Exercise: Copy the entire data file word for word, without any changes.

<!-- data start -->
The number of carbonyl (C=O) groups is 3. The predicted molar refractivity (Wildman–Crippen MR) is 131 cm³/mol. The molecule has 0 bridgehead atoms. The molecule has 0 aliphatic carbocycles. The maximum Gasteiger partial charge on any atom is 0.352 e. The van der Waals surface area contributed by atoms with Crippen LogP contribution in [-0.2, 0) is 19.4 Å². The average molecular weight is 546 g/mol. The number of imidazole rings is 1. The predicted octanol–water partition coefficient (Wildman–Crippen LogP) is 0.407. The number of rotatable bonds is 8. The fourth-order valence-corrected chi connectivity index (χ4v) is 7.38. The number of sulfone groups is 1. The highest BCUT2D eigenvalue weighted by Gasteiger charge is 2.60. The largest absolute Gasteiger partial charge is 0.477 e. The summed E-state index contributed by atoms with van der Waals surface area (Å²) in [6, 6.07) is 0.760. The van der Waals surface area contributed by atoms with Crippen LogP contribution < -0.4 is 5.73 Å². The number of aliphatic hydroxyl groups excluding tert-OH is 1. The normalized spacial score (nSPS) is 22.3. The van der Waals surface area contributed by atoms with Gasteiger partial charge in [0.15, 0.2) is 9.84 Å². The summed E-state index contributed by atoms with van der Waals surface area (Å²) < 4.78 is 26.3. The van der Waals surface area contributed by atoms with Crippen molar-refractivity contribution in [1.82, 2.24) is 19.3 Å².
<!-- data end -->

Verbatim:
The number of carbonyl (C=O) groups is 3. The predicted molar refractivity (Wildman–Crippen MR) is 131 cm³/mol. The molecule has 0 bridgehead atoms. The molecule has 0 aliphatic carbocycles. The maximum Gasteiger partial charge on any atom is 0.352 e. The van der Waals surface area contributed by atoms with Crippen LogP contribution in [-0.2, 0) is 19.4 Å². The average molecular weight is 546 g/mol. The number of imidazole rings is 1. The predicted octanol–water partition coefficient (Wildman–Crippen LogP) is 0.407. The number of rotatable bonds is 8. The fourth-order valence-corrected chi connectivity index (χ4v) is 7.38. The number of sulfone groups is 1. The highest BCUT2D eigenvalue weighted by Gasteiger charge is 2.60. The largest absolute Gasteiger partial charge is 0.477 e. The summed E-state index contributed by atoms with van der Waals surface area (Å²) in [6, 6.07) is 0.760. The van der Waals surface area contributed by atoms with Crippen LogP contribution < -0.4 is 5.73 Å². The number of aliphatic hydroxyl groups excluding tert-OH is 1. The normalized spacial score (nSPS) is 22.3. The van der Waals surface area contributed by atoms with Gasteiger partial charge in [0.15, 0.2) is 9.84 Å². The summed E-state index contributed by atoms with van der Waals surface area (Å²) < 4.78 is 26.3. The van der Waals surface area contributed by atoms with Crippen molar-refractivity contribution in [1.82, 2.24) is 19.3 Å².